“Beanstalk! The Musical!”, based on the book by Ross Mihalko and Donna Swift with music by Linda Berg and lyrics by Ross Mihalko.
Exactly like nothing that you’ve ever seen before, not even in a book! This fun, family show follows the adventures of Jack, a young boy with his head in the clouds and his nose in a book of fairy tales. Filled with hilarious characters, toe-tapping tunes, and more twists than a climbing vine, this is one show that’s guaranteed to grow and grow and grow right into your heart.
Join us for the third annual afternoon of thought-provoking and spirit-moving performance in celebration of Wimmin’s Herstory Month. A magnificent lineup of dancers, musicians, poets, scholars and more. Wimmin of all generations come together to acknowledge that we stand on the mighty and magnificent shoulders of wimmin artists, educators, mentors, family and friends. Let’s celebrate and share our creative endeavors in the way we do best, by being wimmin@work!
Wimmin Vendors will begin be selling beautiful articles in the lobby at 2pm. The show begins at 3pm.
Admission $8 at the door, Free for children under 12
Opening on Friday the 13th, Ruddigore is a musical ghost story, featuring:
- The world’s most inept supervillain — and his dysfunctional family of ghostly ancestors
- Powerful men, the women they’ve wronged — and how only true love can break the curse.
- Some of Gilbert and Sullivan’s catchiest music, accompanied by the award-winning Durham Savoy Opera Orchestra.
- Full staging, costuming, and chorus
- Artistic Direction and Choreography by Derrick Ivy
- Musical Direction by Jackson Cooper
- Presented in Durham’s historic Carolina Theatre
Join Queen Victoria and her royal entourage for this evening of wonderful silliness and spine-tingling fun!
$32 and $22
Friday April 13 (8pm)
Saturday April 14 (7pm)
Sunday matinee, April 15 (2pm)
Tickets: 919-560-3030 or www.carolinatheatre.org
More information: durhamsavoyards.org
“Alice @ Wonderland” (Fairytale), By Jonathan Yukich.
The folly of the 21st century collides with the madness of Wonderland in this adaptation that remains fairly faithful to Lewis Carroll’s original tale. Alice is a texting, tweeting and Googling girl of the modern digital era, but she finds herself in the Wonderland of old. With all of the characters that you know and love including the Mad Hatter, the White Rabbit and the Queen of Hearts, this musical imagines a present-day Alice encountering the Wonderland that so many of us treasure. Meanwhile, the younger generation will appreciate and relate to the many references to the digital age.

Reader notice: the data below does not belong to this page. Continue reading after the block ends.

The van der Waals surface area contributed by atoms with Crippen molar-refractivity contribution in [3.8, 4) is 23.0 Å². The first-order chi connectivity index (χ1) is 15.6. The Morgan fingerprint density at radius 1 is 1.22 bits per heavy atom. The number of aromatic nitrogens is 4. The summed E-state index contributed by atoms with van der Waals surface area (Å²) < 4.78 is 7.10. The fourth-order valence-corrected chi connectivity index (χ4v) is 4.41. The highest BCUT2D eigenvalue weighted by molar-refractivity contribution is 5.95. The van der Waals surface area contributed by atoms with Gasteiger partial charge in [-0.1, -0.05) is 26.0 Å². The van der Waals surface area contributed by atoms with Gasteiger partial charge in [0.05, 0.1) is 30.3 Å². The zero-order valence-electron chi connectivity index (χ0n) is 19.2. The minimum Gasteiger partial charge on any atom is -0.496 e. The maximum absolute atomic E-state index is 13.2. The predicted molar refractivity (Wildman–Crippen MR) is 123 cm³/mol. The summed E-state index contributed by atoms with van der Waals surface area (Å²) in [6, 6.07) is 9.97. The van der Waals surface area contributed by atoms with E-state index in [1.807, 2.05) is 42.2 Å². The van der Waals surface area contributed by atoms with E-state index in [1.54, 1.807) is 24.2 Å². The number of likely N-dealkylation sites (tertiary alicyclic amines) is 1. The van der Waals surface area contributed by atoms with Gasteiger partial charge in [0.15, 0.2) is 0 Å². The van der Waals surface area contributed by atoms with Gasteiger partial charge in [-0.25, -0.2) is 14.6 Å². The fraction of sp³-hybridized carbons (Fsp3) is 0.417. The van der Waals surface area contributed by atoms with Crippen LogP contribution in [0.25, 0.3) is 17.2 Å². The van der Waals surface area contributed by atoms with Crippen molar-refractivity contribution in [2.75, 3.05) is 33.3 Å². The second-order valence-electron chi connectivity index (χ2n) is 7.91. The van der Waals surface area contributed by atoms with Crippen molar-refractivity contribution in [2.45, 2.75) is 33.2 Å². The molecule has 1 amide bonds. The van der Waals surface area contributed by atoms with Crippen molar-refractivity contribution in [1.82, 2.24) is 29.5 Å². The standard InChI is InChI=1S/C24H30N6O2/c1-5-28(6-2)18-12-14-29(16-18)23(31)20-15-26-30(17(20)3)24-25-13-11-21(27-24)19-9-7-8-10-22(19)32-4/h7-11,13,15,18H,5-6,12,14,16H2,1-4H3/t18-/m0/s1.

The Durham Performing Arts Center hosts the Broadway hit musical, which is inspired by Adrienne Shelly’s movie and incorporates a musical score by six- time Grammy nominee Sara Bareilles. Enjoy the empowering, female-centric performance about pie and friendship that Entertainment Weekly calls “a little slice of heaven.”
“Blood Done Sign My Name” (Drama), By Mike Wiley, Adapted from the novel by Tim Tyson.
In this world premiere version, Mike Wiley brings to life the recollections of author Tim Tyson surrounding the 1970 murder of Henry “Dickie” Marrow in Oxford, NC, and the events that followed. Marrow, who was black, was chased from a local store by three white men after reportedly making a crude remark to one of the men’s wives. They brutally beat Marrow, and then killed him with a bullet to the head in view of multiple witnesses. Despite the eyewitness reports, an all-white jury acquitted the men. The town’s black community responded to the events with an uprising that destroyed downtown businesses and several tobacco warehouses that held at least a million dollars in harvested crops. Tyson, who was 10 at the time, recounts how the conflagration of events shaped his life. He offers us an opportunity to examine our own roles in the complex and often confusing racial fabric of America.
“Don’t Dress for Dinner” (Comedy), by Marc Camoletti.
Bernard is planning a romantic weekend with his mistress in his charming converted French farmhouse, while his wife, Jacqueline, is away. He has arranged for a Cordon Bleu cook to prepare gourmet delights and has invited his best friend, Robert, along to provide the alibi. It’s foolproof. What could possibly go wrong? Well… Suppose Robert turns up, not realizing quite why he has been invited. Suppose Robert and Jacqueline are secret lovers and consequently determined that Jacqueline will not leave for the weekend. Suppose the cook must pretend to be the mistress, and the mistress is unable to cook. Suppose everyone’s alibi is confused with everyone else’s. An evening of hilarious confusion ensues as Bernard and Robert improvise at breakneck speed.